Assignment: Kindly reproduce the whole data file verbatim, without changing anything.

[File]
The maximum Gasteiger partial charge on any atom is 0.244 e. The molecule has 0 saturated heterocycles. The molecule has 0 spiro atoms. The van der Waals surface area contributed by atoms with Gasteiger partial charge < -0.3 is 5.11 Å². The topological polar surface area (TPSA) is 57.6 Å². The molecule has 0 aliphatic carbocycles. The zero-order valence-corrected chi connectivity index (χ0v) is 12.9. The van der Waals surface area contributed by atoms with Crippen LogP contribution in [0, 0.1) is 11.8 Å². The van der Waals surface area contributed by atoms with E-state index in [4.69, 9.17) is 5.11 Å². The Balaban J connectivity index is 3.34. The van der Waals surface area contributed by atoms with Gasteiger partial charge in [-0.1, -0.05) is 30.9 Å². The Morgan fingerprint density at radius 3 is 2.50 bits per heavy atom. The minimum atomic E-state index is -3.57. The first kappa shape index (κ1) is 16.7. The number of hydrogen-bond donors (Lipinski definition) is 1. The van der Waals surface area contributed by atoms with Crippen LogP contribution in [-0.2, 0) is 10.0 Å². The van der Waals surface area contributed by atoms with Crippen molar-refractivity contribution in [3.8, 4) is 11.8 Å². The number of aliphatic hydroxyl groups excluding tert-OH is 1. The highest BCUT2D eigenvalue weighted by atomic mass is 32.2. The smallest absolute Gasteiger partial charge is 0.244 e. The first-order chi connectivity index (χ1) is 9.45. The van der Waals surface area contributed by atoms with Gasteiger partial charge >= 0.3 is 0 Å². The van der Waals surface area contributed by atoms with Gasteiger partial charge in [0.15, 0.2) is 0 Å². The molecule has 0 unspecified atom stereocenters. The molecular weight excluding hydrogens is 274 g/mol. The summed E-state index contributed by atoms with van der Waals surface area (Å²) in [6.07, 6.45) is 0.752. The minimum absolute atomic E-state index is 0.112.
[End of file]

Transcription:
The maximum Gasteiger partial charge on any atom is 0.244 e. The molecule has 0 saturated heterocycles. The molecule has 0 spiro atoms. The van der Waals surface area contributed by atoms with Gasteiger partial charge < -0.3 is 5.11 Å². The topological polar surface area (TPSA) is 57.6 Å². The molecule has 0 aliphatic carbocycles. The zero-order valence-corrected chi connectivity index (χ0v) is 12.9. The van der Waals surface area contributed by atoms with Crippen LogP contribution in [0, 0.1) is 11.8 Å². The van der Waals surface area contributed by atoms with E-state index in [4.69, 9.17) is 5.11 Å². The Balaban J connectivity index is 3.34. The van der Waals surface area contributed by atoms with Gasteiger partial charge in [-0.1, -0.05) is 30.9 Å². The Morgan fingerprint density at radius 3 is 2.50 bits per heavy atom. The minimum atomic E-state index is -3.57. The first kappa shape index (κ1) is 16.7. The number of hydrogen-bond donors (Lipinski definition) is 1. The van der Waals surface area contributed by atoms with Crippen LogP contribution in [-0.2, 0) is 10.0 Å². The van der Waals surface area contributed by atoms with Crippen molar-refractivity contribution in [3.8, 4) is 11.8 Å². The number of aliphatic hydroxyl groups excluding tert-OH is 1. The highest BCUT2D eigenvalue weighted by atomic mass is 32.2. The smallest absolute Gasteiger partial charge is 0.244 e. The first-order chi connectivity index (χ1) is 9.45. The van der Waals surface area contributed by atoms with Gasteiger partial charge >= 0.3 is 0 Å². The van der Waals surface area contributed by atoms with Gasteiger partial charge in [0.15, 0.2) is 0 Å². The molecule has 0 unspecified atom stereocenters. The molecular weight excluding hydrogens is 274 g/mol. The summed E-state index contributed by atoms with van der Waals surface area (Å²) in [6.07, 6.45) is 0.752. The minimum absolute atomic E-state index is 0.112.